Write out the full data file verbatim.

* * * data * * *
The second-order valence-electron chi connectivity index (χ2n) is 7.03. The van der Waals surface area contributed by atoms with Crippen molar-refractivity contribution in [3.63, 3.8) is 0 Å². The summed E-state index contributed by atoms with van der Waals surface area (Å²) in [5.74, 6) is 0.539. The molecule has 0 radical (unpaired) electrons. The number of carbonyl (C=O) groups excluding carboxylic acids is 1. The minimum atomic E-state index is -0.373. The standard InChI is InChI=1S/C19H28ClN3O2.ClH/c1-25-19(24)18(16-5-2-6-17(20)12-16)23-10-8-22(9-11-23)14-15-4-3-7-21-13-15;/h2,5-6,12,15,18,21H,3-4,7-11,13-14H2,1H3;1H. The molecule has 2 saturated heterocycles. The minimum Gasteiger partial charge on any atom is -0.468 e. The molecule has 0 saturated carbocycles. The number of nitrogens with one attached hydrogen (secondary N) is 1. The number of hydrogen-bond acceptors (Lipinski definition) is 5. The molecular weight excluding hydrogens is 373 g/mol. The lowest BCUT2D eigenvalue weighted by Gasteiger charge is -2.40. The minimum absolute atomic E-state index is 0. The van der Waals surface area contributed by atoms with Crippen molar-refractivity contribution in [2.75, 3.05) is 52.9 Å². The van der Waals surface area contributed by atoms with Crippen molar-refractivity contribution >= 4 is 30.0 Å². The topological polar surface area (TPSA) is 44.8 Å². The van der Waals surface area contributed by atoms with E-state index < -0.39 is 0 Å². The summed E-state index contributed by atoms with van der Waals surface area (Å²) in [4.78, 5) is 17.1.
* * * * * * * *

The second-order valence-electron chi connectivity index (χ2n) is 7.03. The van der Waals surface area contributed by atoms with Crippen molar-refractivity contribution in [3.63, 3.8) is 0 Å². The summed E-state index contributed by atoms with van der Waals surface area (Å²) in [5.74, 6) is 0.539. The molecule has 0 radical (unpaired) electrons. The number of carbonyl (C=O) groups excluding carboxylic acids is 1. The minimum atomic E-state index is -0.373. The standard InChI is InChI=1S/C19H28ClN3O2.ClH/c1-25-19(24)18(16-5-2-6-17(20)12-16)23-10-8-22(9-11-23)14-15-4-3-7-21-13-15;/h2,5-6,12,15,18,21H,3-4,7-11,13-14H2,1H3;1H. The molecule has 2 saturated heterocycles. The minimum Gasteiger partial charge on any atom is -0.468 e. The molecule has 0 saturated carbocycles. The number of nitrogens with one attached hydrogen (secondary N) is 1. The number of hydrogen-bond acceptors (Lipinski definition) is 5. The molecular weight excluding hydrogens is 373 g/mol. The lowest BCUT2D eigenvalue weighted by Gasteiger charge is -2.40. The minimum absolute atomic E-state index is 0. The van der Waals surface area contributed by atoms with Crippen molar-refractivity contribution in [2.75, 3.05) is 52.9 Å². The van der Waals surface area contributed by atoms with Crippen molar-refractivity contribution >= 4 is 30.0 Å². The topological polar surface area (TPSA) is 44.8 Å². The van der Waals surface area contributed by atoms with E-state index < -0.39 is 0 Å². The summed E-state index contributed by atoms with van der Waals surface area (Å²) in [4.78, 5) is 17.1.